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Wow - I love eggplant! There is nothing like a nice "meaty" eggplant to make your mouth feel excited about a meal. I never used to like eggplant unless my mother-in-law made it. She has a way of slicing the eggplant just right, adding the right amount of breadcrumbs and frying until a nice golden brown on both sides. My mouth waters at the thought of it. The problem is, it took quite a bit of oil to fry up one eggplant. My taste buds like it, but my waistline didn't. For years, I've tried all different ways to cook sliced eggplant that would taste as good as Nana's without all the oil. Well, I finally did it! It took a lot of patience (to get the recipe right) and a little luck. Normally I don't keep saltine crackers in the house, but after a mild case of the flu, we had a sleeve or two left. Once I was feeling better, I remembered my mom using crushed saltines in a variety of dishes and I remembered my mother-in-law using mayonnaise and crushed corn flakes to coat chicken breasts before baking. WOW! I just had to give it a try!
And the best baked eggplant in the world was discovered!
Start with some nice fresh eggplant. When purchasing eggplant, look for a shiny, dark skin free of most defects. You will also want to make sure the top is nice and green as if it were just fresh picked. If eggplant is on my menu, I will bend these rules, but if I am just thinking about it while shopping - I never bend the rules! Dark, shiny, firm, green top!
I always start with slicing off the top and bottom of the eggplant.
The top often has thorns - so be careful.
You can see, I don't take much off when preparing them. Why waste any part of a good eggplant!
I love my y-shaped peeler. It really works well on eggplant - if its sharp. If you notice the peeler is dragging and rubbing, rather than peeling, stop. Clean the peeler and begin again. If that doesn't work, it may be time to invest in a new peeler or it may be that the eggplant isn't as firm as you thought.
If you don't have a y-shaped peeler, a regular peeler should work fine. Eggplants are fairly straight and long, like a carrot, so the traditional peeler should work. I have tried doing this with a knife, but I lose too much yummy eggplant that way.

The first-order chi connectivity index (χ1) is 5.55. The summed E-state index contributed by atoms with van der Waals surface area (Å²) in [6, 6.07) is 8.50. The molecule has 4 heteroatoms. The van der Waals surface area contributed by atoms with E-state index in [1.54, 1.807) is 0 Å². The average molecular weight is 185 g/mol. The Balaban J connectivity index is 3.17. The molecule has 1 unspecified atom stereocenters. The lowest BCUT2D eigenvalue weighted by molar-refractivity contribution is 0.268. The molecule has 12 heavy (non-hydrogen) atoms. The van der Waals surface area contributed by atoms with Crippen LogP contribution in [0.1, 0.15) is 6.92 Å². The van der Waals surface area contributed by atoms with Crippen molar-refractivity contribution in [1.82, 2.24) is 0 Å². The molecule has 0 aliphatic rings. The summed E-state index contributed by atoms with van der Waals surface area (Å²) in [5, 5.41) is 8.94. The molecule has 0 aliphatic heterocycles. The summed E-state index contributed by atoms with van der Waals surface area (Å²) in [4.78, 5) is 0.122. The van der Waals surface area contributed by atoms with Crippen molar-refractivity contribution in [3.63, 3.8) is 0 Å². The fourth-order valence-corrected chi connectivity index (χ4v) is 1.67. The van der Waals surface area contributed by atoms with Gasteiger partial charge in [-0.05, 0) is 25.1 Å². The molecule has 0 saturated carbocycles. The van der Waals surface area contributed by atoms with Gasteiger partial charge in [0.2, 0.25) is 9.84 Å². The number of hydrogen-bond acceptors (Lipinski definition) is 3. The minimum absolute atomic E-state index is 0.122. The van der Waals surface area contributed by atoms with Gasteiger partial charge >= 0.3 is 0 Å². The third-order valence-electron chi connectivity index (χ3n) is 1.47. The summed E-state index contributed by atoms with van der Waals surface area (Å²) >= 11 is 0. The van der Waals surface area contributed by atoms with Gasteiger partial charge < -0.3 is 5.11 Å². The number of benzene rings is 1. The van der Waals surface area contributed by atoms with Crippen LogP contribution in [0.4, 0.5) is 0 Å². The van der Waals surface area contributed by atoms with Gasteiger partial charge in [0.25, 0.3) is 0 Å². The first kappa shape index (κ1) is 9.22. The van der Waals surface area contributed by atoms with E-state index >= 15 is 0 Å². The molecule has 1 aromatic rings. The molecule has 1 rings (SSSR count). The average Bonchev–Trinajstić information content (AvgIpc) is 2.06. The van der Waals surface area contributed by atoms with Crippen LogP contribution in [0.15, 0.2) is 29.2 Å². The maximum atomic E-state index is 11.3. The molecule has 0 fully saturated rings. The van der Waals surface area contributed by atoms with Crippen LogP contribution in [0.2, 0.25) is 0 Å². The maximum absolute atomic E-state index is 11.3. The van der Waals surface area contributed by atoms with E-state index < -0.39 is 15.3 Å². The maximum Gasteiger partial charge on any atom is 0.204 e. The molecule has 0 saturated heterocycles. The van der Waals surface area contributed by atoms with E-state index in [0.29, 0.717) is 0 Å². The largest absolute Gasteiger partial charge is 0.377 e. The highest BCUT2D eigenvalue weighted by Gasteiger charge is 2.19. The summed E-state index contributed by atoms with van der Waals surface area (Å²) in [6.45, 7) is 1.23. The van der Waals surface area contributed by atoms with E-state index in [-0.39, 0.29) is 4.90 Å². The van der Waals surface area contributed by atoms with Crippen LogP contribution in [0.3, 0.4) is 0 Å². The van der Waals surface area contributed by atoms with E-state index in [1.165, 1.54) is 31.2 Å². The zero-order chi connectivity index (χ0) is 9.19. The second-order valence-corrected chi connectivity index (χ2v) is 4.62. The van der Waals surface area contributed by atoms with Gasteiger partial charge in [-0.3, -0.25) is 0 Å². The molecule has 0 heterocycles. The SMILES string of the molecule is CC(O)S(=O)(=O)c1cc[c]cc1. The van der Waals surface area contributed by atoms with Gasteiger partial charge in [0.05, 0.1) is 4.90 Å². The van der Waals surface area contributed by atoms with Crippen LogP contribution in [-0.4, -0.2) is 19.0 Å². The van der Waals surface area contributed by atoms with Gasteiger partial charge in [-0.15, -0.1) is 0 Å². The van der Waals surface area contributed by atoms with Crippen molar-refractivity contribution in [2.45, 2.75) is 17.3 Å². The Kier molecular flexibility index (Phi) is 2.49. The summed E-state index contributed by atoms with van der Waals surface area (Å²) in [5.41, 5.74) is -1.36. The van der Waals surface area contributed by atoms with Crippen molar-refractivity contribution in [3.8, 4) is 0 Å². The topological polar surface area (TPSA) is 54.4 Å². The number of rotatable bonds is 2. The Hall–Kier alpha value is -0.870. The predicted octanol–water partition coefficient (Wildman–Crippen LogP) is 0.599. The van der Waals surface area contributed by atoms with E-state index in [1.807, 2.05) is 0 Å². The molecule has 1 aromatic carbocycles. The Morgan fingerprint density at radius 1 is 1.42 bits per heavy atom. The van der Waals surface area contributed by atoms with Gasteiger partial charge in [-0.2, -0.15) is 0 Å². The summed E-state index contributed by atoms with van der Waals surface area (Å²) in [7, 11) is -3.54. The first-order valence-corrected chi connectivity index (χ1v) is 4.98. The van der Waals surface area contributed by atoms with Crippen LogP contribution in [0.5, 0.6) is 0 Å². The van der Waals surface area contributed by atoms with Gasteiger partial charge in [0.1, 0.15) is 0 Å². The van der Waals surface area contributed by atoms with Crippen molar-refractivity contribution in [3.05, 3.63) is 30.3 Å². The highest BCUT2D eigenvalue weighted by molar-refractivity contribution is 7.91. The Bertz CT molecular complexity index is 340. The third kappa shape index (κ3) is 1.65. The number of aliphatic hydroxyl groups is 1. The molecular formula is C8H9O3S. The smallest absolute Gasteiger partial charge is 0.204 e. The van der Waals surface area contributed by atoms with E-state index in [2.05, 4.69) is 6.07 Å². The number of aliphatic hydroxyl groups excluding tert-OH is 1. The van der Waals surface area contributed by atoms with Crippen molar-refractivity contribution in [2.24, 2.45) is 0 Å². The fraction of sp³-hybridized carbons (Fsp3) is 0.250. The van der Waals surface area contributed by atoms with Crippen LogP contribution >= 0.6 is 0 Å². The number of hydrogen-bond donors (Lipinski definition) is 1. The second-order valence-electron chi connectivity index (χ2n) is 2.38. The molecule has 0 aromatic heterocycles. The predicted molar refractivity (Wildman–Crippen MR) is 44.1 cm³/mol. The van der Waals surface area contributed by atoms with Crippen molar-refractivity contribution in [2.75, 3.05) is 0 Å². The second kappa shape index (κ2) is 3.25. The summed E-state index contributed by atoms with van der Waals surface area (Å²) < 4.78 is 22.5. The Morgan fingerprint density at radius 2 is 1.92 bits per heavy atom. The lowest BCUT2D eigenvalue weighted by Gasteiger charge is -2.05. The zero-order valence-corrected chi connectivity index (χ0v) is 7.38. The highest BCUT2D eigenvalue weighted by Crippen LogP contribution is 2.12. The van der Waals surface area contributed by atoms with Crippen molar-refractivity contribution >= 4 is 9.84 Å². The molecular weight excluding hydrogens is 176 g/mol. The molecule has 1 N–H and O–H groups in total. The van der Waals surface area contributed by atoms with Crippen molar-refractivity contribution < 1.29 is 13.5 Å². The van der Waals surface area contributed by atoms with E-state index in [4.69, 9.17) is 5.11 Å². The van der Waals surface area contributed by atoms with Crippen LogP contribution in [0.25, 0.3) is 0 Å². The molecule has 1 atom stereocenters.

A nicely peeled eggplant just waiting to be prepped. Don't worry about the slight bit of green left behind.
You can eat the peel of an eggplant, so it won't hurt you. I peel the vegetable because of the texture.
My little ones aren't very fond of eggplant skin and it can often be a little tough.
Now it is time to slice the eggplant. I normally slice it about 1/4 inch thick. You don't need to get out a ruler, just make sure most slices are the same thickness. You want to make sure each slice is fully cooked at the same time. A very sharp knife helps with this step. Sometimes recipes call for salting the eggplant and letting it drain - supposedly this reduces the bitterness. I have NEVER done this with an eggplant. I don't have the time and have never found the taste anything other than delicious. I think the key is learning how to properly select a fresh eggplant.
Now that the eggplant is peeled and sliced, it's time to prepare the coating. I have tried lots of ways to bake eggplant slices, and this is my favorite coating. I happened to have some saltines left in the house after one of us had a stomach bug, so I decided to try cracker crumbs instead of bread crumbs! YEAH! It was delicious. I have done this with any type of cracker and it works well.
Break up the crackers and place in a chopper, food processor, blender or plastic bag. (When I was a kid, we didn't have any fancy kitchen equipment, so we simply placed crackers in a plastic bag and broke them and rolled them with a rolling pin to make crumbs.)
Process the crackers until they are a medium-fine consistency. This is a matter of personal preference.
Place the crumbs in a bowl or on a plate.
Now that the eggplant and crumbs are ready, break out the vegenaise or mayonaisse or nayonaise or whatever you have at hand. Veganaise is our favorite. We tried quite a few to get one we all agreed on.
Spread a very thin layer of vegenaise on each slice of eggplant. Start with vegenaise on one side.
Place the eggplant slice, vegenaise side down, on the cracker crumbs.
Gently, add a thin layer of veganaise on the other side of the slice. If you try to do this while holding the slice, it can get pretty messy.
Using your hands, or a spoon, sprinkle cracker crumbs on the freshly "veganaised" side.
After thoroughly coating the slice of eggplant, place them on a cookie sheet. You can place them with sides touching. I like to line my cookie sheet with parchment paper to make clean-up easier. Once the cookie sheet is full, place it in a preheated, 400 degree oven. (This is a pretty forgiving dish, so if you have something else cooking at a slightly higher or lower temperature, just adjust the cooking time.) The slices need to cook for between 10 and 15 minutes per side.
Once done, remove the slices and serve immediately. I like them plain, but my family members will sometimes dip them in ketchup, marinara sauce or ranch-style dressing. I also love them the next day, right out of the fridge. I like to eat them with a large dollop of fresh hummus on top, or they are a great topping for salads, too.
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"Wisdom From the Kitchen" | Veg4Health.com Melbourne Florida